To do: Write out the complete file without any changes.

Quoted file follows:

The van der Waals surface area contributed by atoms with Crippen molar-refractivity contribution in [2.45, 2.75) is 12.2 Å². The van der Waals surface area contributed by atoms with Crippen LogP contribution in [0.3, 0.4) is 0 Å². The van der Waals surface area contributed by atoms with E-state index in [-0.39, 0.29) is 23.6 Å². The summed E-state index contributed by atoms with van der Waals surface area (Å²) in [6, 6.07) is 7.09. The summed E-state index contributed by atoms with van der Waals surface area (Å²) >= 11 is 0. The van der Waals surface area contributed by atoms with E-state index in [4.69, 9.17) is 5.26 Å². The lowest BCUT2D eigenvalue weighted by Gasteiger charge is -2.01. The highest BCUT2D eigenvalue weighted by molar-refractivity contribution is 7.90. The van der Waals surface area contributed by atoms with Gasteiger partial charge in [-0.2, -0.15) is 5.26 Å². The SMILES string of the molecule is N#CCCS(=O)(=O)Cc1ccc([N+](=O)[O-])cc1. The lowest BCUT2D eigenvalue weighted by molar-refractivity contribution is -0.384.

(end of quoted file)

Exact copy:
The van der Waals surface area contributed by atoms with Crippen molar-refractivity contribution in [2.45, 2.75) is 12.2 Å². The van der Waals surface area contributed by atoms with Crippen LogP contribution in [0.3, 0.4) is 0 Å². The van der Waals surface area contributed by atoms with E-state index in [-0.39, 0.29) is 23.6 Å². The summed E-state index contributed by atoms with van der Waals surface area (Å²) in [6, 6.07) is 7.09. The summed E-state index contributed by atoms with van der Waals surface area (Å²) >= 11 is 0. The van der Waals surface area contributed by atoms with E-state index in [4.69, 9.17) is 5.26 Å². The lowest BCUT2D eigenvalue weighted by Gasteiger charge is -2.01. The highest BCUT2D eigenvalue weighted by molar-refractivity contribution is 7.90. The van der Waals surface area contributed by atoms with Gasteiger partial charge in [-0.2, -0.15) is 5.26 Å². The SMILES string of the molecule is N#CCCS(=O)(=O)Cc1ccc([N+](=O)[O-])cc1. The lowest BCUT2D eigenvalue weighted by molar-refractivity contribution is -0.384.